Labeled by the New York Times as the “deadliest drug crisis in American history,” opioid-fueled overdoses are killing tens of thousands of people every year, most of them under 50 years old. That’s more than the HIV epidemic at its peak, and more than are killed in car accidents annually. This epidemic has been a hot-button topic in politics lately, and for the millions of Americans who take prescription drugs regularly, it’s been raising some questions about the best ways to treat acute and chronic pain.
Migraine Drugs Are Risky
Opiates are commonly prescribed as a treatment for migraines — in fact, many believe they are over-prescribed. One study found that nearly half of teens who are newly diagnosed with migraines are given prescriptions for opiates. This is particularly troubling with the knowledge that clinical trials have shown that opioids aren’t an effective treatment for migraines, and can even turn episodic migraines into chronic ones.
It isn’t just opioids that are often poor choices when it comes to combating migraines: Even migraine prevention drugs come with long lists of serious, sometimes permanent side effects. Of course, all of this gets cast in a new light when you consider that placebos have proven to be just as good as actual migraine treatment drugs… and have fewer side effects.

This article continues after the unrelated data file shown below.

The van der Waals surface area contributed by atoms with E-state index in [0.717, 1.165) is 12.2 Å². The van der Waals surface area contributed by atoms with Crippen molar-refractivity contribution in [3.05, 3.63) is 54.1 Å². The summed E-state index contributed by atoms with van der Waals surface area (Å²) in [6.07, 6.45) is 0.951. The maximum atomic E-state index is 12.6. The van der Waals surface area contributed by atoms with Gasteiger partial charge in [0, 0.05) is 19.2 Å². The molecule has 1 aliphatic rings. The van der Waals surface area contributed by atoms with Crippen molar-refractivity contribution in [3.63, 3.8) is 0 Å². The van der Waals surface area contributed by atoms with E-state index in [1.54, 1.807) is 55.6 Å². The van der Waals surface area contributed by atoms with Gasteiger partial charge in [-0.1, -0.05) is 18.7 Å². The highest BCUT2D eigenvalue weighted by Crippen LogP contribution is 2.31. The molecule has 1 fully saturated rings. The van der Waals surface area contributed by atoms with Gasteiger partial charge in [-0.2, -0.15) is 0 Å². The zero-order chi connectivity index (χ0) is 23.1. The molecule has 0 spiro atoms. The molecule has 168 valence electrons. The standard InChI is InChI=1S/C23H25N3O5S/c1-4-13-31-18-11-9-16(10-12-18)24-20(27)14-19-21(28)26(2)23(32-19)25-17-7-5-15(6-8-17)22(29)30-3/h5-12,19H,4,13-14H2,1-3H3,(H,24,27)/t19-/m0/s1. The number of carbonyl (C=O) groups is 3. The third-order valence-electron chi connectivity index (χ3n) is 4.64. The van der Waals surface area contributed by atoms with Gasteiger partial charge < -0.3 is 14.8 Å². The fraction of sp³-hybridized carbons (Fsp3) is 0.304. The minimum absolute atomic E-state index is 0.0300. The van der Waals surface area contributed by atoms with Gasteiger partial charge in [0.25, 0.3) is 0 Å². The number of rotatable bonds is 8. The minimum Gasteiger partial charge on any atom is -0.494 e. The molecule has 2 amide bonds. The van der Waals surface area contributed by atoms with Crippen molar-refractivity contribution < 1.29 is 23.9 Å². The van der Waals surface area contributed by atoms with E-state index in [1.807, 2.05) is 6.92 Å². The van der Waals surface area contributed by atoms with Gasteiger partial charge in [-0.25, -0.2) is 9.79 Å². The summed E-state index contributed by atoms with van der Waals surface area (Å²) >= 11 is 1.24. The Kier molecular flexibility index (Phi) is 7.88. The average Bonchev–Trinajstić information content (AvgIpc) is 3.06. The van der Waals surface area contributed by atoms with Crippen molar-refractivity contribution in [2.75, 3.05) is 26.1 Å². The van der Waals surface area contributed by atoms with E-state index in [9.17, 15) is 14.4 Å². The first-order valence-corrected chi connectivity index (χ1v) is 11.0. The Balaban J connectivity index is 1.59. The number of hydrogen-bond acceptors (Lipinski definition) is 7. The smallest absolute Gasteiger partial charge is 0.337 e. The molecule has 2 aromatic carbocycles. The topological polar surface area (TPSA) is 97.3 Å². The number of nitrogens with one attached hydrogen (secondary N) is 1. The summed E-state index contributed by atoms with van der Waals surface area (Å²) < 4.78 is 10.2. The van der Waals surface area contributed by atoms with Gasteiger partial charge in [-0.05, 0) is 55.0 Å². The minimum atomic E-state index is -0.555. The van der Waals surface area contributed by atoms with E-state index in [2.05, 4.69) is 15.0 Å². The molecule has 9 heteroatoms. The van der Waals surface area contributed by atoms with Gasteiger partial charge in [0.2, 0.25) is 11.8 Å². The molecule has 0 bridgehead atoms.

Overall, the only real conclusion that can be drawn from the data is that scientists simply don’t understand migraines well enough to effectively treat them. Plus, the current attempts at treatment are not just ineffective; they’re actually dangerous. So where does that leave migraine sufferers?
Drug-Free Migraine Treatments Exist
All of these problems combined have led to many migraine sufferers seeking drug-free treatments for their symptoms. For those whose migraines are a side effect of TMJ, there’s good news: TMJ treatment can be an effective, drug-free migraine prevention treatment.
TMJ might not seem like it’s connected to migraines, but many people who suffer from TMJ experience migraines as a symptom. The tension in the temporomandibular joint that causes symptoms like popping and clicking sounds, jaw pain, and bruxism can also create tension throughout the whole head — enough to trigger a migraine.
Luckily, if your migraines are tied to TMJ, TMJ treatment has been shown to positively impact both frequency and severity of migraines and other types of headaches. An experienced TMJ dentist like Dr. Paul Hahn or Dr. Adam Hahn can treat your TMJ without drugs and without surgery. Instead, they will evaluate your bite, locate the source of the tension, and use a combination of non-invasive treatments such as TENS (transcutaneous electrical nerve stimulation) therapy or a bite splint.